“I need you to…” or “You need to…”
This comes across as a command or a demand which can be very demeaning. We don’t command people; we work with them. Rather than make such a statement, you would be better off to ask for their assistance, such as, “Would you have some time to help me right now?” or “Could you help me with…?” Asking questions as a means of making a request is much more respectful to a person and communicates value for their contribution. Also, don’t be afraid to use the words “please” and “thank you.”
“I’m not the one that thinks this, but…”
If you are not the one that thinks something, then is it really your place to say it? This statement almost feels like the introduction of some sort of gossip or hearsay that could be questionable. Or it could be interpreted as coming from someone else that may be questionable. If you take such a tack, you really open the door for the person to discount what you have to say. If you have feedback to give, provide it and hold the conversation about what needs to change, don’t attempt you soften a message that you need to deliver in this way.
“Of course, as you know…”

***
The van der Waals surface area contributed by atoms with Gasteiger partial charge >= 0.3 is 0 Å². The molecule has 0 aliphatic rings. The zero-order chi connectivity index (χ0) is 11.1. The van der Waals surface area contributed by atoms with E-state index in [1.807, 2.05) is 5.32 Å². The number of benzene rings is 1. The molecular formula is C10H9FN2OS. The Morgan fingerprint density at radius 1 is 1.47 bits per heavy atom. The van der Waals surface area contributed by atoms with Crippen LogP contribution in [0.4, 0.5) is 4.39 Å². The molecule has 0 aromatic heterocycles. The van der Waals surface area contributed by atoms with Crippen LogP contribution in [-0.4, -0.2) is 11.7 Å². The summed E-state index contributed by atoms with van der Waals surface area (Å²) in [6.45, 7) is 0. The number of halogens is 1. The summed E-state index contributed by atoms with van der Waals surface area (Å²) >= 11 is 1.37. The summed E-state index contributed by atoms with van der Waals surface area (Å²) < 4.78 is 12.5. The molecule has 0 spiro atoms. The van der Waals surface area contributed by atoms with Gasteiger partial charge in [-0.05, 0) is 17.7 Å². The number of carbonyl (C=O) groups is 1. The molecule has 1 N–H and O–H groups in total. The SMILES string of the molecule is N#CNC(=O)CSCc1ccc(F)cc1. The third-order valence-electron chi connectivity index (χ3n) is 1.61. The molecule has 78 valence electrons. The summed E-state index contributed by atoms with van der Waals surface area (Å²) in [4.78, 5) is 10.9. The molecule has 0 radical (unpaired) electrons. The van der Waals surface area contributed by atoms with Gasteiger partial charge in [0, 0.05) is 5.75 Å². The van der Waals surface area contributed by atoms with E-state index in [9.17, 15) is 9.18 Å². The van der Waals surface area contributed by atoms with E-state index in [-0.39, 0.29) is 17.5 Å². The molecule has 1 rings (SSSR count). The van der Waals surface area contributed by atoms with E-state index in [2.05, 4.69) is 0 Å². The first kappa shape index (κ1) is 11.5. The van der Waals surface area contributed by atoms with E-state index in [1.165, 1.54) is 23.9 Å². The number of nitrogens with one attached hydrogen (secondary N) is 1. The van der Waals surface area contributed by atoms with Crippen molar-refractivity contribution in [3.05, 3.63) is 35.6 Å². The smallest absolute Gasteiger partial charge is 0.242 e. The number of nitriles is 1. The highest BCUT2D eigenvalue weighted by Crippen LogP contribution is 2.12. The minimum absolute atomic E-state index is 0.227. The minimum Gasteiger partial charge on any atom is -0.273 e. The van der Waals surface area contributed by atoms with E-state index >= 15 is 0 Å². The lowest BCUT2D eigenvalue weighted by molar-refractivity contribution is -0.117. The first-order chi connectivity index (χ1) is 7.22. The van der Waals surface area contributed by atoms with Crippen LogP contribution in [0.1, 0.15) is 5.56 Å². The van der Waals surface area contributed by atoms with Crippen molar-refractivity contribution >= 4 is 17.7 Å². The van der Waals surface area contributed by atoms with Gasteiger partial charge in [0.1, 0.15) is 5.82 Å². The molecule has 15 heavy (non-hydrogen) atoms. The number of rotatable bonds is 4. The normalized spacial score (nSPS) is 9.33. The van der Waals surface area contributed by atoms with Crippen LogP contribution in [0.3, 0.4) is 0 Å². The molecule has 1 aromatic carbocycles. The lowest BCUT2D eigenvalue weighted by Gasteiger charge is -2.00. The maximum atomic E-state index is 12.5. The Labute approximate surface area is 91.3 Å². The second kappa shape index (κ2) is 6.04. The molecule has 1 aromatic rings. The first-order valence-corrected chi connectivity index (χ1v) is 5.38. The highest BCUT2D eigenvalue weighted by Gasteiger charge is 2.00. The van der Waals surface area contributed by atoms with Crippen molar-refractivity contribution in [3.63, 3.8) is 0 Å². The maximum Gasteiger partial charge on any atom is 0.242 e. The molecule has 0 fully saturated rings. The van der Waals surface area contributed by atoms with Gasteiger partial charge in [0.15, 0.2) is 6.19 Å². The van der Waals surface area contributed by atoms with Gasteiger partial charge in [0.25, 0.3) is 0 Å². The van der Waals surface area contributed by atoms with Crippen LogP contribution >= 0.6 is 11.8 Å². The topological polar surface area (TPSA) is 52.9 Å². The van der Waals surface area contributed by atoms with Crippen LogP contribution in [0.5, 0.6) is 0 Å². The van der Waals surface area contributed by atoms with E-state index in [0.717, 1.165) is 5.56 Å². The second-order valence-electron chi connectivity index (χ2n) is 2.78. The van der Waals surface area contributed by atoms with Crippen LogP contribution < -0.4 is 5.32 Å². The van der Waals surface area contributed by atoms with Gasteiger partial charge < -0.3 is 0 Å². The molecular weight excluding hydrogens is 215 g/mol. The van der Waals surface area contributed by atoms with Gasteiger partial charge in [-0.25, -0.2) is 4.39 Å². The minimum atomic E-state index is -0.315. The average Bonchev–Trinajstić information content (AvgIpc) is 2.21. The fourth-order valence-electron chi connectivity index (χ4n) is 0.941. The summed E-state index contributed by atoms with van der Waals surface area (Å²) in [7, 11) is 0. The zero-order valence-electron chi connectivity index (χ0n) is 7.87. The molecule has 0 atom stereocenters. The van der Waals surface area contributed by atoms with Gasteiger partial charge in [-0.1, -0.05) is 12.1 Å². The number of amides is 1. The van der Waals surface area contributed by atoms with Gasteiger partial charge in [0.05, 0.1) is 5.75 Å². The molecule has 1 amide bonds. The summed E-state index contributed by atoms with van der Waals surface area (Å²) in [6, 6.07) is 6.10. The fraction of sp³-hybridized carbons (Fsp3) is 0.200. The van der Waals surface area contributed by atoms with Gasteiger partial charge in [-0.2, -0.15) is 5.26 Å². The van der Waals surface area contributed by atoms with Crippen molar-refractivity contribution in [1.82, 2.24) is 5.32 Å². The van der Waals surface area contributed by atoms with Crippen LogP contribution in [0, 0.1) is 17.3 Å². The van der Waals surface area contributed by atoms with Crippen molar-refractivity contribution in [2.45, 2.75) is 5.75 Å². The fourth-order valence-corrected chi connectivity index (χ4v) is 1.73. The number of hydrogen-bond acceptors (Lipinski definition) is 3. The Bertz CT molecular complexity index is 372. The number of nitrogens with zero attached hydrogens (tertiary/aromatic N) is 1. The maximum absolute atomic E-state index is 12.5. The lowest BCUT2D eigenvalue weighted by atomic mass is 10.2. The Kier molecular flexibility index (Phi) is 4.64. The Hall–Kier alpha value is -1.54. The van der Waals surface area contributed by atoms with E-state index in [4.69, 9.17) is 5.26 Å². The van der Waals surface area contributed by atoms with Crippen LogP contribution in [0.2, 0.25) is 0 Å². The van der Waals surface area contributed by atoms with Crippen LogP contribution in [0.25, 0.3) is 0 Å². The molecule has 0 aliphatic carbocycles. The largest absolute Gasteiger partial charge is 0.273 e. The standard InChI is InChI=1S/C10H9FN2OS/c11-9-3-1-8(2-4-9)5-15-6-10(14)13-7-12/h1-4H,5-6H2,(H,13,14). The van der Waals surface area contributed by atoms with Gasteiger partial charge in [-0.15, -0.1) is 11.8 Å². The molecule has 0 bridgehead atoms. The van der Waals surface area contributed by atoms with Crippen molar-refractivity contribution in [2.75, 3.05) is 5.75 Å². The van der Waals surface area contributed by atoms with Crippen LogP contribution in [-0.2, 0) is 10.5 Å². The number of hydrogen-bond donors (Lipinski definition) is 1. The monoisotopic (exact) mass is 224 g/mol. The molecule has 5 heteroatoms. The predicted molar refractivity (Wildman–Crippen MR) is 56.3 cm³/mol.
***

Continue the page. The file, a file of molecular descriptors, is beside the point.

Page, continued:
This statement is a corollary to the first phrase above. If you are telling them something that they don’t know, they will not admit it. Then they will not ask you questions about what you are saying because they won’t want to admit what they don’t know. If that is the case, then you stymie their ability to make sure that they have clearly understood. Again, it would be better to ask them questions than to assume they know and then tell them what they don’t know.
“Are you open to some feedback?”
I remember when one of my first managers would say this. In my mind, I would say to myself, “No I am not open to your feedback!” When you begin with this question, the person hearing it would naturally assume the worst and then resist the message that you would like to give.
There is a much easier way to begin a conversation. I would suggest that you use an Attention Check to gain the attention of your listener. It might sound something like this, “I would like to talk about how we could do some fabulous work together. Can we talk for a minute?” An Attention Check is nothing more than making a statement of intention followed by asking for their permission to hold the conversation.Beginning a conversation by engaging your listener is a great way to initiate any conversation.
By avoiding the phrases discussed above, you can hold more effective conversations and ensure that your listener will be more engaged and open about the information that you seek.